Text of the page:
As an experienced and successful leader, I know the importance of empathy.

Empathy is the ability to understand and share the feelings of another. Sounds easy, but it’s not. It is not easy to know what it is like to walk in someone else’s shoes. It takes time and a lot of listening, it takes imagination, curiosity and the ability to be truly present with them.


It is easy to assume we understand or think we know what we would do in somebody else’s situation. We tend to oversimplify things, we tick off we know what happened, how things work and assume we understand it, but the understanding step is not that straight forward. We are taking short cuts in our brains from our past experiences and making assumptions we understand, we are over simplifying the issue. Often, we quickly jump into solution mode because we like to solve things. So here we are solving an issue that we don’t understand, and then we get annoyed with the person for not taking our advice! But we skipped the important part, so the person not taking our advice is frustrated because we don’t get them.


Empathy is how we connect to each other on a genuine level. This is how we demonstrate that we care about each other and really see each other. To effectively lead your team, you need a deep connection and your team needs to know you will support them. As a leader your job can often be to lead your team in a direction that they may not want to go, change is everywhere, and we generally don’t like it. You cannot take your team with you if you do not care for them and understand them. With a foundation of support, they will trust you, speak more openly to you, be more engaged and achieve much more.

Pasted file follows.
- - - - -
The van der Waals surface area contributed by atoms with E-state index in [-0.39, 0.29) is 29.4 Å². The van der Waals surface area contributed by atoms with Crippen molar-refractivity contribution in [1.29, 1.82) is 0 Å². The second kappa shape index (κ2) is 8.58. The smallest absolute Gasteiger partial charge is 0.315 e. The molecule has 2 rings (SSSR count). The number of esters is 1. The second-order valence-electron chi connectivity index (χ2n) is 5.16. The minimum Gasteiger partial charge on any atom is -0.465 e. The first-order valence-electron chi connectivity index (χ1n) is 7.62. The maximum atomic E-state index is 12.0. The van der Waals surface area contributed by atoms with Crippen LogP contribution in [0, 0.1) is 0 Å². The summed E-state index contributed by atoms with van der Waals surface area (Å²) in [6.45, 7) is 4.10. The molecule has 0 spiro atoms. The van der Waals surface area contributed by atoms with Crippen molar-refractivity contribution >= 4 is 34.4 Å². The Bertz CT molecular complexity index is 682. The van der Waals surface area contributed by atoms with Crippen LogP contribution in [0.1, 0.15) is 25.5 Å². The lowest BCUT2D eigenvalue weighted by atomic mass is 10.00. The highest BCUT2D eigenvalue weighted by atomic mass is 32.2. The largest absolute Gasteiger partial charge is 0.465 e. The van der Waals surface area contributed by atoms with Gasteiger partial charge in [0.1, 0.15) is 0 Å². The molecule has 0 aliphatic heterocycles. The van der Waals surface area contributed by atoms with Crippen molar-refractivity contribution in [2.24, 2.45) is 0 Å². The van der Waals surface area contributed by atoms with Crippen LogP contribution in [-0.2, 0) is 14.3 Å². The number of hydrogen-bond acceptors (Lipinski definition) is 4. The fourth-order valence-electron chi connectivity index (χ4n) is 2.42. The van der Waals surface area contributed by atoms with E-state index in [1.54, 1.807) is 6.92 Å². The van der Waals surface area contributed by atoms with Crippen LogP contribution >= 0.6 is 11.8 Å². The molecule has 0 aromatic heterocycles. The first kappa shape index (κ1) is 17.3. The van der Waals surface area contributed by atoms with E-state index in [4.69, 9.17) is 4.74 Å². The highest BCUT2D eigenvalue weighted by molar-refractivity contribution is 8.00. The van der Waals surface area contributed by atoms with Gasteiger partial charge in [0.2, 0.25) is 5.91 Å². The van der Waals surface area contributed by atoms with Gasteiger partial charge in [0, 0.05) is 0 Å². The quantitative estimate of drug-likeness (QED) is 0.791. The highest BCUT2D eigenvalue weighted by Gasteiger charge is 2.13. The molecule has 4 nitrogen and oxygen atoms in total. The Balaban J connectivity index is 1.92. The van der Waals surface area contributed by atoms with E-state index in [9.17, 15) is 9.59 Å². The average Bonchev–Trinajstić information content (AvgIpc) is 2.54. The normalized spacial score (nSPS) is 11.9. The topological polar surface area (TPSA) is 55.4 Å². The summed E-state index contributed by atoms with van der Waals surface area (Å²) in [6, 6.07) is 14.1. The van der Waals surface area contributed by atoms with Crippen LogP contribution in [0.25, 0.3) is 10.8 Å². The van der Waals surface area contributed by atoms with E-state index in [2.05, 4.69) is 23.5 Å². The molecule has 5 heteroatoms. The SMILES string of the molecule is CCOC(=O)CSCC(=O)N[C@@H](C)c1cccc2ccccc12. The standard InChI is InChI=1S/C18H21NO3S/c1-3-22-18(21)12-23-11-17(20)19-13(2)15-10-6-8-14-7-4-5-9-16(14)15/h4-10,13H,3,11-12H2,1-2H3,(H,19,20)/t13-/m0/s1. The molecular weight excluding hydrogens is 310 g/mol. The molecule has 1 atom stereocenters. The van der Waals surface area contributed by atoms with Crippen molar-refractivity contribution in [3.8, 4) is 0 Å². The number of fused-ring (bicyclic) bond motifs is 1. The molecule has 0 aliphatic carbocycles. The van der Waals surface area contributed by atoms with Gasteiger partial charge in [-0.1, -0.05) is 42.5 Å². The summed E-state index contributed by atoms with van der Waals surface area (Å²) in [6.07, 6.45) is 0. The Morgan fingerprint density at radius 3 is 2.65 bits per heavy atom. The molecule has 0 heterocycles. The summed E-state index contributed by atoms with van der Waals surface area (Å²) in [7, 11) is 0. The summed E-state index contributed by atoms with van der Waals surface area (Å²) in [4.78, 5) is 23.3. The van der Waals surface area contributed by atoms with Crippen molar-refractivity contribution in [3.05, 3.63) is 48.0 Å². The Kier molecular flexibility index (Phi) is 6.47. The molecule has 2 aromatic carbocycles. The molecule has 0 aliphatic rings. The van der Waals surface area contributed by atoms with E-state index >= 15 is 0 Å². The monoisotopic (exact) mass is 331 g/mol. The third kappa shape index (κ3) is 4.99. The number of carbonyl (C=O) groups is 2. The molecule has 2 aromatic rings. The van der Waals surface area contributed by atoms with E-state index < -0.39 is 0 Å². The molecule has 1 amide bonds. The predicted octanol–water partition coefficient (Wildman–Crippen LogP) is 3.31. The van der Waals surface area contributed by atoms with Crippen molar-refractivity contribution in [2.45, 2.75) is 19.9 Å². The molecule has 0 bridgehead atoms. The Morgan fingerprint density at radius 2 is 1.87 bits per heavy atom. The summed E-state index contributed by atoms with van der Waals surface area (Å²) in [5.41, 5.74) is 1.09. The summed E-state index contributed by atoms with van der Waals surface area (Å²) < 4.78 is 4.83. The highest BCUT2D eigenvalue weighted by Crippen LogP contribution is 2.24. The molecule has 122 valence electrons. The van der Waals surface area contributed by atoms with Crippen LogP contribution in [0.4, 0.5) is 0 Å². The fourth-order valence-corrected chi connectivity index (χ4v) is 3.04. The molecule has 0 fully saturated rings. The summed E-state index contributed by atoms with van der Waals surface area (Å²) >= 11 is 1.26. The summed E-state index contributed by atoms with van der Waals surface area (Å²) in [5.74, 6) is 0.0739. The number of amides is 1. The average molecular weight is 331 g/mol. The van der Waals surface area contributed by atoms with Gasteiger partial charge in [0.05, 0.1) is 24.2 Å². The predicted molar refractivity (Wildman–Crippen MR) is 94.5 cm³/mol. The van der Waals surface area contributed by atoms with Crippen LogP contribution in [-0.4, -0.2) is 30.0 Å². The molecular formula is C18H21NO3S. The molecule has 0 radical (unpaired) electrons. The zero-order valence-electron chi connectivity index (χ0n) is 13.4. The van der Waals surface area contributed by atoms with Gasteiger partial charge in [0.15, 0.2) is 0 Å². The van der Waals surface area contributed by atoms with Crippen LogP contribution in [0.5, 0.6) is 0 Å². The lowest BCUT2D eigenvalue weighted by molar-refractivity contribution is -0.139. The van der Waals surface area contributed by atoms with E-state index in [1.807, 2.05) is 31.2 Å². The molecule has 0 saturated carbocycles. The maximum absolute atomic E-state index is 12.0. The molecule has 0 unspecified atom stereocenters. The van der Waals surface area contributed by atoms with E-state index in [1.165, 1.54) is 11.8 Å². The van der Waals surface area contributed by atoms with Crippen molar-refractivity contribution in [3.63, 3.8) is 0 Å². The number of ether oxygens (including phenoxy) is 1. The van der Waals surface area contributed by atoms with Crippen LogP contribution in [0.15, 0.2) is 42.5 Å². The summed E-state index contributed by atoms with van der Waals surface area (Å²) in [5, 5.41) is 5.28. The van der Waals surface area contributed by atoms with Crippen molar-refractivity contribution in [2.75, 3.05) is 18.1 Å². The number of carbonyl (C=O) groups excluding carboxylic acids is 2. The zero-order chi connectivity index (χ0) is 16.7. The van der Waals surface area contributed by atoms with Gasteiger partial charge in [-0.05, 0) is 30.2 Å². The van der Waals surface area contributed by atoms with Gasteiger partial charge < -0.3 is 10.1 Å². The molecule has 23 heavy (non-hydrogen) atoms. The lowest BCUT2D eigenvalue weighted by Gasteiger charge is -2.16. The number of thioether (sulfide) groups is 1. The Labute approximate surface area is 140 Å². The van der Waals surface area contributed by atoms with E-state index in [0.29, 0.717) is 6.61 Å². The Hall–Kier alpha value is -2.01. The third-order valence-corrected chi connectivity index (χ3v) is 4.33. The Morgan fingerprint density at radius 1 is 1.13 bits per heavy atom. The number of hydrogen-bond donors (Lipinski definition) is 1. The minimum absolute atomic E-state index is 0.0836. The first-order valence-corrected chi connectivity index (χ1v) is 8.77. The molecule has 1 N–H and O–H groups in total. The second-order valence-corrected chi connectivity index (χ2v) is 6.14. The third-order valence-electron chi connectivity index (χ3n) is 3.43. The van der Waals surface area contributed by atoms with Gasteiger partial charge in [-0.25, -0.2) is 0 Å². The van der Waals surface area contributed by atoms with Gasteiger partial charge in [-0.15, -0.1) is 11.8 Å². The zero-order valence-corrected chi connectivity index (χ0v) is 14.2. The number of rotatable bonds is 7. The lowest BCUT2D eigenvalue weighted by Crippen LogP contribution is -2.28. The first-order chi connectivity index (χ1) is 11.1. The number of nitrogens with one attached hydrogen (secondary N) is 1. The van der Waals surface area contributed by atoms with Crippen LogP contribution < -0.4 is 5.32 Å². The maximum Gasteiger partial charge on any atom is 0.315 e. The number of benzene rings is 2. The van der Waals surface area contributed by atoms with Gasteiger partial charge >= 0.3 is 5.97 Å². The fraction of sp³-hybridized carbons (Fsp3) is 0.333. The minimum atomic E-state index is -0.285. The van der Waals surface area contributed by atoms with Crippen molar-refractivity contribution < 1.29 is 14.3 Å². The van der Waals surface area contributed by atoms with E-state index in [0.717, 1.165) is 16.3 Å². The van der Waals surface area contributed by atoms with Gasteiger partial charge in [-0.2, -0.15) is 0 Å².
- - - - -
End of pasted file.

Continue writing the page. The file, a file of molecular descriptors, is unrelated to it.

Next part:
How do you practice empathy?

Care about the small things, the big things and everything in between. Take your staff for a coffee or go for a walk. Create safe spaces for your team to talk to you by listening and asking questions, resisting the temptation to assume, judge and talk too much. Ask your team how they feel about things and keep asking questions in a genuine and curious way to explore their feelings. Do not expect your staff to always be willing to do this, we all have tactics to avoid tough questions, we might just tell people what they want to hear, or we may find ways to deflect. It takes time to trust people and share our feelings. If you demonstrate to your team that you are open to different views you will help them feel comfortable to be open and honest. Never dismiss a team member’s feelings or comments as this will send the message that you do not care, dismiss one team members feelings and you may as well broadcast to your whole team that they do not matter.

I sincerely believe long term success comes from putting your people first. It is tough work whipping people or dragging them up the hill and when they get to the top they will carry the scars and resent you for them. If you can climb the hill with your team you will all celebrate when you get to the top and your team will look forward to the next climb.


“You never really understand a person until you consider things from his point of view… Until you climb inside of his skin and walk around in it.”
Harper LeeTo Kill a Mockingbird